Operating in Syria

Operating in South Turkey:

So what about sanctions, would calling for an end to sanctions also help? No doubt sanctions make things worse for all civilians. When you have sanctions, it makes it harder for independent organisations, informal networks, individuals, to make bank transfers or send material support. Even where clauses allow humanitarian support, fear of criminalisation may put people off. Sanctions also allow regimes to exploit and control the narrower channels that do exist for aid. Even if sanctions hurt the regime in question, they do not stop the regime from continuing to hurt their own people. That much has been clear with Syria after almost 12 years of war, it was evident under Saddam Hussein’s rule in Iraq as well. But, in recent days we have seen the Syrian regime try to divert attention from relief efforts by focusing on this issue. Crucially, sanctions are not the primary cause for the current failure to assist civilians desperate for help since the earthquake. Sanctions, as problematic as they are, are devised to provide for exceptions. Aid has arrived in wider Syria from a number of countries, but currently is held in regime areas and not being sent on to the stricken areas. Therefore, it is the Syrian government that is immediately responsible for this current impasse and crisis. The debate about sanctions has been a particular cause of frustration for the Syrians that I have spoken to, because it creates confusion in the narrative and dilutes focus from the area of real need and action. And while the removal of sanctions is a wider issue that warrants attention, at the moment such calls feed into misleading explanations for the lack of assistance to Syrians in the North-west.

If it is possible to find anything positive in such a devastating event, it is the incredible efforts from first responders on the ground, even while sustaining political and military attacks, witnessing the joy and hope that comes from finding even one person alive in the most impossible of circumstances. There does also seem to be more awareness and immediate concern in the west this time, and necessarily so, reflected in welcome statements and initiatives of support and solidarity from some academic institutions – while the learning process is a collective one and will continue, this does show willingness to listen and set a positive precedent.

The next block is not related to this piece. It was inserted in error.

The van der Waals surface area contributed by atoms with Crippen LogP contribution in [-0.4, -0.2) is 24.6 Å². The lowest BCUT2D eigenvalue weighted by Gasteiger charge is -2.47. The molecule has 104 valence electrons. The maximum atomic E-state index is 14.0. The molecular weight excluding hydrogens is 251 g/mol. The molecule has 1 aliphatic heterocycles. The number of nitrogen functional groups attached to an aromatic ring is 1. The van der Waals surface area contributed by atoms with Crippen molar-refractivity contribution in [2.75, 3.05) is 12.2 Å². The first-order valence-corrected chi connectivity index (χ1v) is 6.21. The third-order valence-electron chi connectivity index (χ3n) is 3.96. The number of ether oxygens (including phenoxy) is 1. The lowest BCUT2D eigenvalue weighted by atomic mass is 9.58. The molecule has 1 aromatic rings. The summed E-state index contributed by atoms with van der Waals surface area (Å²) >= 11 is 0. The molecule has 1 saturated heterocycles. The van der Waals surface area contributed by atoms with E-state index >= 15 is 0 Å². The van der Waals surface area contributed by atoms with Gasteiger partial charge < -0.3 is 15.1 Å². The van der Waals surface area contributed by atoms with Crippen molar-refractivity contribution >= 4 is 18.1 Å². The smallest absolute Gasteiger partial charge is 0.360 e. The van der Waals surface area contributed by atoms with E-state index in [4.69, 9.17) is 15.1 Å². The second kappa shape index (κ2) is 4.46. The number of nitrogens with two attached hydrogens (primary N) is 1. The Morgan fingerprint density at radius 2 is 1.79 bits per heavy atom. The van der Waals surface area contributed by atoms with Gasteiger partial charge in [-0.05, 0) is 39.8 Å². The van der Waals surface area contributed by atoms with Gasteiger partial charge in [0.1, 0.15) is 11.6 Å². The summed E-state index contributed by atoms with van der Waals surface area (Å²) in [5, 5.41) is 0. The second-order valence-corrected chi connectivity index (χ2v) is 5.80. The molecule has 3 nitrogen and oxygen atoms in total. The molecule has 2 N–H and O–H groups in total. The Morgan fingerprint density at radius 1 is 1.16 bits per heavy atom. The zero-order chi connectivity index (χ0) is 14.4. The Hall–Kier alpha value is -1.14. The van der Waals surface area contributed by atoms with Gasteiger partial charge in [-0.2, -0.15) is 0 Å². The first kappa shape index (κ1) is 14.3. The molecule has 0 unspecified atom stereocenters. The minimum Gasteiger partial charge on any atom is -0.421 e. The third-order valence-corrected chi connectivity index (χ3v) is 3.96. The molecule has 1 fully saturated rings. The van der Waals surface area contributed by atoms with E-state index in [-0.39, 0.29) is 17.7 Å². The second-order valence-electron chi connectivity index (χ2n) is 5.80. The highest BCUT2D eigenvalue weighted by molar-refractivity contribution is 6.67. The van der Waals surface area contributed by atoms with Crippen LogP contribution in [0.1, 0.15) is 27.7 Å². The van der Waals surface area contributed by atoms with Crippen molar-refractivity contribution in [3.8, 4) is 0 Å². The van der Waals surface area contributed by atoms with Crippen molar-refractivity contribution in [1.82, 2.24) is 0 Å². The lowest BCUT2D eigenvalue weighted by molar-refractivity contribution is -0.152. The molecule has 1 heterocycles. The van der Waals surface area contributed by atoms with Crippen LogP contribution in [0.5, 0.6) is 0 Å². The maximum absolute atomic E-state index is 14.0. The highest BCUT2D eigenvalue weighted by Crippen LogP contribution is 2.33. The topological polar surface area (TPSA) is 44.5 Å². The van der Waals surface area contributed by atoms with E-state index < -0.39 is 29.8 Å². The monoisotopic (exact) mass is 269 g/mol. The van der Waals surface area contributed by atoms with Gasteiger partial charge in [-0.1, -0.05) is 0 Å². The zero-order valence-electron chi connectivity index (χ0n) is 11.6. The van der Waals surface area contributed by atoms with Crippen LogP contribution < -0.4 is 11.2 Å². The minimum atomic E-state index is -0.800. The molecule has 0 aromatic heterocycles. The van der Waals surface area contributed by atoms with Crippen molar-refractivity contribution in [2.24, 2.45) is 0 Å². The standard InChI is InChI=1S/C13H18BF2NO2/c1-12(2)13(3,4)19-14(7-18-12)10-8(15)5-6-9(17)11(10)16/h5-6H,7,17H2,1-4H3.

Finally, I send my dua and express my profound condolences and sympathy to all those who have lost family and friends, or who have not yet heard from them; to all those affected by the earthquakes, to anyone further traumatised by the events. Inna lillahi wa inna ilayhi raji’oun.


Image: The Guardian, “Rescue workers search for survivors among the rubble of a destroyed building in the Rihawi area in Latakia province, north-west Syria, on 8 February 2023. Photograph: Xinhua/Rex/Shutterstock” https://www.theguardian.com/world/2023/feb/09/turkey-and-syria-earthquake-what-we-know-so-far-on-day-four

One thought on “Turkey and Syria Earthquake: Man-Made Disaster and the Weaponisation of Aid

  1. Pingback: Natural and unnatural disasters: The betrayal of free Syria – once again – by the “international community” – Syrian Revolution Commentary and Analysis

Leave a Reply

Fill in your details below or click an icon to log in:

WordPress.com Logo

You are commenting using your WordPress.com account. Log Out /  Change )

Facebook photo

You are commenting using your Facebook account. Log Out /  Change )

Connecting to %s